Hugh Evans, CEO of Southport BID, says, “We are delighted that businesses have recognised the difference that having a BID is making in Southport and want our contribution to continue. This will ensure an important economic boost for Southport, which we want to thank the business community for making possible. In developing our plans we consulted with local businesses and will continue to do so as we begin to put these into place and look forward to working them and leading partners in the region in the coming months to do our very best for Southport.”

Robert Uffendell, chair of Southport BID, says, “Southport BID is voice for the business community with a focus upon improving the town for the benefit of those living and working in Southport or visiting the town. The yes vote is wonderful news and we thank all those who are helping and supporting us to move forward with our vision for a stronger, more successful Southport.”

For further information on Southport BID and its plans visit or contact the Southport BID office on 01704 538 382.

Thousands enjoy delights of 2019 Southport Food & Drink Festival

Thousands of food and drink lovers descended on Southport last weekend to sample the very best that the North West has to offer.

Occasional rain showers did not deter the crowds at Victoria Park between Friday May 31 and Saturday June 2 with hundreds of stalls offering a range of tasty delights and delectable treats to buy.

New additions to the festival this year included Oktoberfest tent, live DJs, added children’s entertainment and a reptile park.

Cllr Marion Atkinson, Sefton Council’s Labour Cabinet Member for Regeneration and Skills, said: “The Southport Food & Drink Festival is a fantastic annual event which benefits the whole town and the wider borough.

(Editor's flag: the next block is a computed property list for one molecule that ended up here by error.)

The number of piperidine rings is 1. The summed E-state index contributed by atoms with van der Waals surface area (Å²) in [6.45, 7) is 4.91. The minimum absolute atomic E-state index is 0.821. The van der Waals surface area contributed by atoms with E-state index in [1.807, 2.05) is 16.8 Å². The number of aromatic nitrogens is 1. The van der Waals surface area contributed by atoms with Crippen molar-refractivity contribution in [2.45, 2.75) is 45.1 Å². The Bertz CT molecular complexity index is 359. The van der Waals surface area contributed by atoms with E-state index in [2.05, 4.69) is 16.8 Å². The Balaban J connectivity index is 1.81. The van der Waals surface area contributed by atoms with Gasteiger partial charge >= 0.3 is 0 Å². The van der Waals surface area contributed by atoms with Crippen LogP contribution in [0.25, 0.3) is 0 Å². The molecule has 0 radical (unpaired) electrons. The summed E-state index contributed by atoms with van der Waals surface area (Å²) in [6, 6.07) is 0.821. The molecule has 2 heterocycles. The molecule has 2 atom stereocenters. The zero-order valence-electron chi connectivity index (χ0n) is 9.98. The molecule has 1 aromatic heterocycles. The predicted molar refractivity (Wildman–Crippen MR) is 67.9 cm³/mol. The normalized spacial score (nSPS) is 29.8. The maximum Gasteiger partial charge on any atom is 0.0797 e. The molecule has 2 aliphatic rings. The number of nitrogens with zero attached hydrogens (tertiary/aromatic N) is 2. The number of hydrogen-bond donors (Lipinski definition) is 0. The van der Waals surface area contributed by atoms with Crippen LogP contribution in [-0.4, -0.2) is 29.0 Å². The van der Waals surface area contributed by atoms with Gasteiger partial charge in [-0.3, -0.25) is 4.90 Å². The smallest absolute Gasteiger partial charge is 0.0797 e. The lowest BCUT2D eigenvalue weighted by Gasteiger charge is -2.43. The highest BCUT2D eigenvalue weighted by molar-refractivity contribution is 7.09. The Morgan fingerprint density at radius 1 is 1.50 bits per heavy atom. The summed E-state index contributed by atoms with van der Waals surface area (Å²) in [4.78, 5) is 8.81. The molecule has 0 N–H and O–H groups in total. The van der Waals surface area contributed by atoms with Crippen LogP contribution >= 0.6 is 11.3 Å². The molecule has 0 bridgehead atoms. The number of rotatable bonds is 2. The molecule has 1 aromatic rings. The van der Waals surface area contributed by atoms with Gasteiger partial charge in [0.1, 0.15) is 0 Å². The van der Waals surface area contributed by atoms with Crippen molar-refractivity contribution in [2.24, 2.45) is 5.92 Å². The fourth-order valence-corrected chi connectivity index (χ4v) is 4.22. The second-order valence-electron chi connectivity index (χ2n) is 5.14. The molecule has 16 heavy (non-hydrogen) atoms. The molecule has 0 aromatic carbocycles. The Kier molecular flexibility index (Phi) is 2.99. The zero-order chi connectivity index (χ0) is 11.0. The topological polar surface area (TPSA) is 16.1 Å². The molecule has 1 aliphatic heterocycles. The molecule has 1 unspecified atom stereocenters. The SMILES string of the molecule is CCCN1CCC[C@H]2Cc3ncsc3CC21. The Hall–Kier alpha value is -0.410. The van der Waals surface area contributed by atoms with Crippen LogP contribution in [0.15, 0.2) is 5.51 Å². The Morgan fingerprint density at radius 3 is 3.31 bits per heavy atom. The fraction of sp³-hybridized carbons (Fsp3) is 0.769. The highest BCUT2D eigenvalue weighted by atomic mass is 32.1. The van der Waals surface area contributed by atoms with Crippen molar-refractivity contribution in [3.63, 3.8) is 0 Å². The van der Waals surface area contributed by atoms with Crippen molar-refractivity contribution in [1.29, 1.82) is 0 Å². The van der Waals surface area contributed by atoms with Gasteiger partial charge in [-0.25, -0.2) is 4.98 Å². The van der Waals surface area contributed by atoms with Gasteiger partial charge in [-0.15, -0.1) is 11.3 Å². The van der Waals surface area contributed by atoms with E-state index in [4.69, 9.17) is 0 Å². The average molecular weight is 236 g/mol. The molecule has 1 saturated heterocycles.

“Over the years the festival has evolved into an incredibly huge and diverse event and is now one of, if not the, biggest food festivals in the North West.

“Hundreds of our amazing local traders in Southport are joined each year by some of the finest food and drink producers from across the region in the fantastic setting of Victoria Park. It is a testament to the festival’s incredible popularity that so many people turned out despite the occasional rain shower! With so many people attending the event, the whole of the resort receives a real boost with added footfall right across the town.

“The Food & Drink festival kick starts what is an exciting programme of events for Southport over the coming months with the Air Show and the British Musical Fireworks Championships in September. We look forward to welcoming thousands more visitors for each of these events.”

Sefton welcomes over 8.7 million visitors a year contributing over £518 million to the local economy.

For more information about upcoming events in Southport please visit

Sefton leads the way in protecting Heritage At Risk sites

Sefton Council is leading the way in protecting the borough’s most culturally and historically important sites for generations to come.